Because in the end, we writers have to scrape ourselves off the pavement, stash that chocolate-caramel smeared spoon in the dishwasher, and strap ourselves to the chair. If we don’t, we’ll get all gummed up with words and stories, and we won’t be able to finish any manuscript.
And that, my friends, is far worse than rejection.
I’d like to thank my friend and fellow writer, Liza Wiemer for tagging me to be part of this blog tour. Liza’s had some excitement recently. Her agent, Stuart Krichevsky of Stuart Krichevsky Literary Agency, sold her debut YA novel to Patricia Riley at Spencer Hill Contemporary. The novel, HELLO?, is about five Wisconsin small town teens, whose lives intertwine when a grieving girl calls her dead grandmother’s old phone number. In an innovative use of free verse poetry, screenplay format, narration, and drawings, five narrators tell a story of hope, friendship, and redemption, Congrads, Liza!!
Find Liza on:
WhoRuBlog – book reviews, author interviews, and giveaways
Liza has had two adult non-fiction novels published, Extraordinary Guidance: How to Connect with Your Spiritual Guides by Random House and Waiting for Peace: How Israelis Live with Terrorism, by Gefen Publishering. A graduate of UW-Madison, Liza is a Badger fan and a die-hard Packer fan! To learn more about Liza, check out Liza’s “About” page.
So. On to my writing process, which by the way usually includes a cup of coffee, cappuccino, or pot of tea. (I think the writing muses appreciate a little caffeine.)
WHAT AM I WORKING ON?
Currently, I’m working on a novel about a woman who works in the world of art and via a series of paintings stumbles on some rather alarming activities she traces to a well-respected local businessman. I also have some personal essays underway and am hoping National Poetry Month inspires a few poems, though it has been quite awhile since I wrote poetry. Then, there’s all the work-related writing – book proposals, query letters, press releases – writing that actually pays bills.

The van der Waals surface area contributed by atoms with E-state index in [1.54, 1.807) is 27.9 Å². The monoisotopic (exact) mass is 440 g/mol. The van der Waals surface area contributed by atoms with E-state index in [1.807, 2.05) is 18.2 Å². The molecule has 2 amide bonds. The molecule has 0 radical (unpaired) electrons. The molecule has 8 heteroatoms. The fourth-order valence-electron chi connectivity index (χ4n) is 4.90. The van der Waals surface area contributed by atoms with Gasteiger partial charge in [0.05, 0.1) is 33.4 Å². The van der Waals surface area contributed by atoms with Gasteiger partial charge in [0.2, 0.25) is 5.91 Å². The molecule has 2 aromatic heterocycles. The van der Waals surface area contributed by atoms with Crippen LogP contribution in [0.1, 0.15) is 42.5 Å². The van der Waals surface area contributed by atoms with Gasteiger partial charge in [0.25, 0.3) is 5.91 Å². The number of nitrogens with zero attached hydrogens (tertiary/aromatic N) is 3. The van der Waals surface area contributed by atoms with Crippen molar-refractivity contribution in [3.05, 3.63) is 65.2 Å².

HOW DOES MY WORK DIFFER FROM OTHERS OF ITS GENRE?
I’m not sure my fiction differs or that it’s necessary that it differs from other literary fiction. What I’m looking to create is a good read that compels someone to keep turning the pages.
WHY DO I WRITE WHAT I DO?
I’ve always wanted to write a novel and I’m finally doing it, albeit it at a snail’s pace because I do it in my “spare time.” Drives me nuts. (The bane of writers.) The other writing is connected to business and clients. For a few years, I wrote poetry. At the time, I was reading a lot of poetry and was open to writing it and the inspiration came. One of these days, I’d like to try my hand at short stories.
HOW DOES MY WRITING PROCESS WORK?
I’m a morning person and my creativity tends to be the freshest about the time the sun rises and the coffee is hot. Getting the first draft of anything out is rather painstaking. That’s my least favorite part. Once it’s out, the fun begins. The project becomes a big puzzle, and I’ve always loved puzzles. Trying new words in paragraphs, moving paragraphs around, making sure there aren’t spaces between the pieces – this is where joy and a sense of accomplishment really begin to bubble and gurgle. Writing endorphins. Even better than caffeine.
Okay. Enough about me. Here are some other writers you should meet.
Kate Traci is a California raised beach girl at heart who now finds herself residing under the hot desert sun. Thankfully her sister has a pool. Her first published adventure Simon Says can be read in the book “The Dog with the Old Soul”, a collection of true stories about people and the animals in their lives. After coaxing clever words, her German Shepherd to fetch, and herself to the gym, Kate can be found patiently waiting for her next adventure under the star-filled desert sky.
Follow Kate’s stories at katesyear.com.
Jack B. Rochester launched The Fictional Cafe. grew up in South Dakota and Wyoming, graduated from California State University at Sonoma (when it was still Sonoma State College) with a Master’s degree in English and Comparative Literature. He has worked in publishing his whole grown-up life (if, indeed, he can be called a grownup) and is author of a bunch of books, including the national bestseller The Naked Computer. He self-published a novel, Wild Blue Yonder, in 2011. The sequel, Madrone, will be published by Wheatmark in April, 2013. His writing and editorial services company, Joshua Tree Interactive, celebrated its 30th anniversary on April 15, 2013. Jack’s favorite activities are reading, writing, bicycling, snowshoeing, and drinking insanely great coffee. Please visit him at http://www.fictionalcafe.com/